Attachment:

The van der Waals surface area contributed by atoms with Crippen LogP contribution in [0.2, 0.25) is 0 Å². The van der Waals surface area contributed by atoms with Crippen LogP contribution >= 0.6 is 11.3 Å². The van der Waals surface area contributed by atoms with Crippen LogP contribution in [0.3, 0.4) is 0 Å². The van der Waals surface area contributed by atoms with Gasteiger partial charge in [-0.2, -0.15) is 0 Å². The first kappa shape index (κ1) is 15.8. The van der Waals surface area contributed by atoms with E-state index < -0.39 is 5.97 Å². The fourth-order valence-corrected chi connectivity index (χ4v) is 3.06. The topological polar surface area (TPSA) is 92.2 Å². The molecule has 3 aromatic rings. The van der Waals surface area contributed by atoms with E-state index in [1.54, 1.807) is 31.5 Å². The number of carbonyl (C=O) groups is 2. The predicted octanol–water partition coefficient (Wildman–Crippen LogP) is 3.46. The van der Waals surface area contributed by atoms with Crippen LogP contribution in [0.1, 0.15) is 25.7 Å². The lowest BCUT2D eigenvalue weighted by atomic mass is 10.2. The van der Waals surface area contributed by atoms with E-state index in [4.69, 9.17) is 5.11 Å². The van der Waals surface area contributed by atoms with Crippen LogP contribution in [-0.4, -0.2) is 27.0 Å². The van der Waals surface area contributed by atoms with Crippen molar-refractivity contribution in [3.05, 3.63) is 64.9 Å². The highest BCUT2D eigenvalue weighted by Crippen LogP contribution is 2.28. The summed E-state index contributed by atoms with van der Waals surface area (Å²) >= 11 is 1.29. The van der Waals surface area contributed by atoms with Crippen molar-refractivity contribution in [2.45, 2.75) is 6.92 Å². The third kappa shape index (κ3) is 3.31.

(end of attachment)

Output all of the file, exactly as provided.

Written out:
The van der Waals surface area contributed by atoms with Crippen LogP contribution in [0.2, 0.25) is 0 Å². The van der Waals surface area contributed by atoms with Crippen LogP contribution >= 0.6 is 11.3 Å². The van der Waals surface area contributed by atoms with Crippen LogP contribution in [0.3, 0.4) is 0 Å². The van der Waals surface area contributed by atoms with Gasteiger partial charge in [-0.2, -0.15) is 0 Å². The first kappa shape index (κ1) is 15.8. The van der Waals surface area contributed by atoms with E-state index < -0.39 is 5.97 Å². The fourth-order valence-corrected chi connectivity index (χ4v) is 3.06. The topological polar surface area (TPSA) is 92.2 Å². The molecule has 3 aromatic rings. The van der Waals surface area contributed by atoms with E-state index in [1.54, 1.807) is 31.5 Å². The number of carbonyl (C=O) groups is 2. The predicted octanol–water partition coefficient (Wildman–Crippen LogP) is 3.46. The van der Waals surface area contributed by atoms with Crippen LogP contribution in [0.1, 0.15) is 25.7 Å². The lowest BCUT2D eigenvalue weighted by atomic mass is 10.2. The van der Waals surface area contributed by atoms with E-state index in [4.69, 9.17) is 5.11 Å². The van der Waals surface area contributed by atoms with Crippen LogP contribution in [-0.4, -0.2) is 27.0 Å². The van der Waals surface area contributed by atoms with Crippen molar-refractivity contribution in [3.05, 3.63) is 64.9 Å². The highest BCUT2D eigenvalue weighted by Crippen LogP contribution is 2.28. The summed E-state index contributed by atoms with van der Waals surface area (Å²) >= 11 is 1.29. The van der Waals surface area contributed by atoms with Crippen molar-refractivity contribution in [2.45, 2.75) is 6.92 Å². The third kappa shape index (κ3) is 3.31.